Project description: U.S. heating zone 5, in a 1960s ranch-style house with basement matching original home footprint, we're partitioning the empty half of the basement (no mechanicals, laundry, etc.) to use remaining space for office, hangout, couches and kids space. Below is a couple photos of the space with framing done. In the half that's being finished, we left a 3ft utility corridor for 1 of the 2 sump pumps, kitchen plumbing, and electrical to the kitchen and garage. Framed out space includes stairs up to center of house, a new door to new utility corridor, and new door to the rest of the unfinished half (which leads to walk-out door to yard).

Water context: The half being finished is below grade and around that the surface is all concrete slabs (front porch, back porch, garage slab and driveway). Unfinished half of basement is surrounded by yard graded away from house and has a walk-out door slightly below grade, plus a few windows at or partially-below ground-level.

Basement perimeter has an interior drain, installed in August 2023 (along with 2 updated sump pits and pumps) due to some water seepage at edge of slab and walls and mainly because of flooding from outdoor stairwell drain failures. That was a high quality install, creating a drainage channel under the thick concrete floor slab, with weep holes to drain the cinderblocks, and with waffleboard to catch any condensation dripping down walls. Since that system was installed, no water intrusion has been observed, outdoor stairwell is all good.

This space has 1 dehumidifier running on and off throughout the day to maintain 45-50% RH, and if needed we'll add a 2nd dehumidifier for use while the finished space is occupied. There is no plumbing above the space to be finished (and unlikely to ever be), so water problems would likely come from condensation, bulk water on floor (flooding or basement appliance breakdown), or extreme spill/roof leak from above.


Here's a look at the half being finished, with a view into the walkway for that utility corridor: Looking at half of basement being finished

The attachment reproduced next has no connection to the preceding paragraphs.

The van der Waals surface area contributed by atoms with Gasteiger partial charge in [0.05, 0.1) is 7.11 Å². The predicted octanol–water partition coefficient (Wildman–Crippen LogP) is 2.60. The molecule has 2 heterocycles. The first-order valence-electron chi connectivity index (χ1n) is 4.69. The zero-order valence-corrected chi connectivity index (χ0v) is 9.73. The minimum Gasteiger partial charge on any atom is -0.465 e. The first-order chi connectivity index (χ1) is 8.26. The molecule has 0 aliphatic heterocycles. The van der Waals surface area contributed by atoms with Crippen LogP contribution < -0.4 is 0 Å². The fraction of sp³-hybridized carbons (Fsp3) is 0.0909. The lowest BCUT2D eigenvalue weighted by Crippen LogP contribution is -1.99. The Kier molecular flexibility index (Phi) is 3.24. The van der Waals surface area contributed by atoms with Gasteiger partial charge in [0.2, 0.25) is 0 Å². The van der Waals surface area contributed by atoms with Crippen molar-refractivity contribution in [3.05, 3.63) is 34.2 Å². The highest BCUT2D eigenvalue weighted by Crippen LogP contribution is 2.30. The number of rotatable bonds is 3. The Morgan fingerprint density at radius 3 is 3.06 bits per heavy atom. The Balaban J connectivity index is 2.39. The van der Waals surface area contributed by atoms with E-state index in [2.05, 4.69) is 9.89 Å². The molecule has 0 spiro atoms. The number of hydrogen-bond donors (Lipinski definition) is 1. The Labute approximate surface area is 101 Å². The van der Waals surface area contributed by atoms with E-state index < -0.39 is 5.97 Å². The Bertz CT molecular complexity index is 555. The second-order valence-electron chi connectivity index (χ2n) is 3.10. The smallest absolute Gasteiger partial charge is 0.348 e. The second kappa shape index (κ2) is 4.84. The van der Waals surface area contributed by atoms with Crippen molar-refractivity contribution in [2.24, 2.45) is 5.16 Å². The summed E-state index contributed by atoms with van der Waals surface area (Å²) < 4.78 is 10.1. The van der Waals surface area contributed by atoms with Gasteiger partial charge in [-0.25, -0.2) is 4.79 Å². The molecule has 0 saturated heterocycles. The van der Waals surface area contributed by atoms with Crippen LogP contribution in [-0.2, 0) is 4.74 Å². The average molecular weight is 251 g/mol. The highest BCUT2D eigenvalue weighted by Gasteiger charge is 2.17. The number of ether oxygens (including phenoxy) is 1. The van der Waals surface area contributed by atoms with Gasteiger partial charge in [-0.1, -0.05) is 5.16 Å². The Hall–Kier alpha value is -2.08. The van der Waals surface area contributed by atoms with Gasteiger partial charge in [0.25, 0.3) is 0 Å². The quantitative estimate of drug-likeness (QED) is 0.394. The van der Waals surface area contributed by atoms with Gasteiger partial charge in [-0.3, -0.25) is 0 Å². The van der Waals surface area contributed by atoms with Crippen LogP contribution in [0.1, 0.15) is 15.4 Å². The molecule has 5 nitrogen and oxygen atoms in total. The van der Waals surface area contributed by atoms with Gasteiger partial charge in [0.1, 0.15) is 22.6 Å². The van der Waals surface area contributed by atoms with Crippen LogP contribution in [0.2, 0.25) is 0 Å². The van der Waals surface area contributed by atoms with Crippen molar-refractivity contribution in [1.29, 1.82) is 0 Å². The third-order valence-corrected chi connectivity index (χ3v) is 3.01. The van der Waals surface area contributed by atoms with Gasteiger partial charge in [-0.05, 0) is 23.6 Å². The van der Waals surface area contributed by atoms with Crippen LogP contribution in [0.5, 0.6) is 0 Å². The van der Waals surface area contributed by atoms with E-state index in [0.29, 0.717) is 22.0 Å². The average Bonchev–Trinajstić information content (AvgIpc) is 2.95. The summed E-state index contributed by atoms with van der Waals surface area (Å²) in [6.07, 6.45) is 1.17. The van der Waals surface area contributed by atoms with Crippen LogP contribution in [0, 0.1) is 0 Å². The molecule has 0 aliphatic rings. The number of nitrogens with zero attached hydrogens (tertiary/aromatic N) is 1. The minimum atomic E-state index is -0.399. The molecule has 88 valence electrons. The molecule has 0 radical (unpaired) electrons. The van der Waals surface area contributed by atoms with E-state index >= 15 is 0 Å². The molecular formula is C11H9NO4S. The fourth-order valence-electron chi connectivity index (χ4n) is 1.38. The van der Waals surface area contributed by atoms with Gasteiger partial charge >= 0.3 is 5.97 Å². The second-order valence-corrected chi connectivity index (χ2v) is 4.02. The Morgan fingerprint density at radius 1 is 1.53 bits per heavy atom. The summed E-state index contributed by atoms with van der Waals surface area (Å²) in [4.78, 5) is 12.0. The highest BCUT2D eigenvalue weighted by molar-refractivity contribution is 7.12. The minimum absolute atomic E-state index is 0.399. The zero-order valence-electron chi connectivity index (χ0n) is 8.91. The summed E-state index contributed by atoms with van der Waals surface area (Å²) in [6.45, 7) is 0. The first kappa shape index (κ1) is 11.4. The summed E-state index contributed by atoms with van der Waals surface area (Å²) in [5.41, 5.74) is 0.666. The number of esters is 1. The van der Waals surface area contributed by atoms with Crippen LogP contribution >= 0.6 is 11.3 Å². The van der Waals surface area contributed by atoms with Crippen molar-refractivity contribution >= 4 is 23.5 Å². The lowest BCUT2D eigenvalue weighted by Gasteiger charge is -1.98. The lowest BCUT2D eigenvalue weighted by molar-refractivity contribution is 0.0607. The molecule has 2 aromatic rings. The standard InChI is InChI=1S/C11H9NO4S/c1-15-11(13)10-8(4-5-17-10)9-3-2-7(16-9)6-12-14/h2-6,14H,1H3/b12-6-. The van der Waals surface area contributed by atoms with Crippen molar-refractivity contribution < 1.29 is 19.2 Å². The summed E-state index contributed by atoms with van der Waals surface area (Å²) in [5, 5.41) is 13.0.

Here's a view from in the half being finished, showing interior french drain and showing doorway to utility corridor: in area to be finished

And in case it's helpful context, here's a peak underground from the interior drain install (ignore the hose going out the wall): under slab

Framing so far: I thought sill plates needed to be pressure treated but contractor insisted they did not. They had great ratings and long-time experience in the area, and I heard mixed opinions about PT sill plate, so I trusted them on it. They said the room is not an exterior space needing PT wood, since it is not in contact with exterior walls and the slab underneath is thick and drained (so it won't wick up moisture). They framed the wall 1" or more away from exterior cinderblock walls and waffleboard.

Finishing it

My question is about insulation and drywall to minimize risk of moisture / mold issues in this area. The priority is air quality, as thermal inertia is not a big issue here: it is not a bedroom, it is decently comfortable unfinished (temperature ranges 55F to 70F over last two years) and it has heating options of either wood or electric. There's an existing ceiling with old fiberglass bats, foil side down which seems incorrect but no problems yet. That old ceiling insulation extends to rim joists in a patchwork way, and this partition will block access to those rim joist cavities.